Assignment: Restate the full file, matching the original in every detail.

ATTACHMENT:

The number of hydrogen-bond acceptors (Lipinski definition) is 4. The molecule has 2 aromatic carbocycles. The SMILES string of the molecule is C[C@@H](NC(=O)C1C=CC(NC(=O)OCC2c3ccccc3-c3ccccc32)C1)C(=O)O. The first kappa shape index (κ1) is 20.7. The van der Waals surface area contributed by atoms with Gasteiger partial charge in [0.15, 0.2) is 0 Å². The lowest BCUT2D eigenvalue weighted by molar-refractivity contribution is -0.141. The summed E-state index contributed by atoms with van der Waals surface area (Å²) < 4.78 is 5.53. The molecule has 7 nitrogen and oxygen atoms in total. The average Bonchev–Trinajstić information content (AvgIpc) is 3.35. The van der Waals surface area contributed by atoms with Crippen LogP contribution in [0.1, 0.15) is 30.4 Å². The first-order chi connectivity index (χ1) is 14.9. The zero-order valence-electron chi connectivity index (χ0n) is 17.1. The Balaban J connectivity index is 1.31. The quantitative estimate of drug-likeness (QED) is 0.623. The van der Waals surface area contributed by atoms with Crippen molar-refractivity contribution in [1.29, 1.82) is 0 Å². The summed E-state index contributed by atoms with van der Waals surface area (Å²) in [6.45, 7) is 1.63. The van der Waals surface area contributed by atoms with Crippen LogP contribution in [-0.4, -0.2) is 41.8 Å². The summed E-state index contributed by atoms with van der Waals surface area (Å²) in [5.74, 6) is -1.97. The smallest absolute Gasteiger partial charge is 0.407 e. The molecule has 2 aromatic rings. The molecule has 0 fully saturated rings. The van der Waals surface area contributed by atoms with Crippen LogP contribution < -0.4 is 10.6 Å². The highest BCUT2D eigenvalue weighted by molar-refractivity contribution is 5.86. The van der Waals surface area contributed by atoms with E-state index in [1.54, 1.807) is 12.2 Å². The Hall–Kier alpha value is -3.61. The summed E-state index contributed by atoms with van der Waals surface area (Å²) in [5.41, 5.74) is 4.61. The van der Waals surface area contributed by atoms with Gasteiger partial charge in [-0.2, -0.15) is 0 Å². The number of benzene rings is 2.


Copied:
The number of hydrogen-bond acceptors (Lipinski definition) is 4. The molecule has 2 aromatic carbocycles. The SMILES string of the molecule is C[C@@H](NC(=O)C1C=CC(NC(=O)OCC2c3ccccc3-c3ccccc32)C1)C(=O)O. The first kappa shape index (κ1) is 20.7. The van der Waals surface area contributed by atoms with Gasteiger partial charge in [0.15, 0.2) is 0 Å². The lowest BCUT2D eigenvalue weighted by molar-refractivity contribution is -0.141. The summed E-state index contributed by atoms with van der Waals surface area (Å²) < 4.78 is 5.53. The molecule has 7 nitrogen and oxygen atoms in total. The average Bonchev–Trinajstić information content (AvgIpc) is 3.35. The van der Waals surface area contributed by atoms with Crippen LogP contribution in [0.1, 0.15) is 30.4 Å². The first-order chi connectivity index (χ1) is 14.9. The zero-order valence-electron chi connectivity index (χ0n) is 17.1. The Balaban J connectivity index is 1.31. The quantitative estimate of drug-likeness (QED) is 0.623. The van der Waals surface area contributed by atoms with Crippen molar-refractivity contribution in [1.29, 1.82) is 0 Å². The summed E-state index contributed by atoms with van der Waals surface area (Å²) in [6.45, 7) is 1.63. The van der Waals surface area contributed by atoms with Crippen LogP contribution in [-0.4, -0.2) is 41.8 Å². The summed E-state index contributed by atoms with van der Waals surface area (Å²) in [5.74, 6) is -1.97. The smallest absolute Gasteiger partial charge is 0.407 e. The molecule has 2 aromatic rings. The molecule has 0 fully saturated rings. The van der Waals surface area contributed by atoms with Crippen LogP contribution < -0.4 is 10.6 Å². The highest BCUT2D eigenvalue weighted by molar-refractivity contribution is 5.86. The van der Waals surface area contributed by atoms with E-state index in [1.54, 1.807) is 12.2 Å². The Hall–Kier alpha value is -3.61. The summed E-state index contributed by atoms with van der Waals surface area (Å²) in [5.41, 5.74) is 4.61. The van der Waals surface area contributed by atoms with Gasteiger partial charge in [-0.2, -0.15) is 0 Å². The number of benzene rings is 2.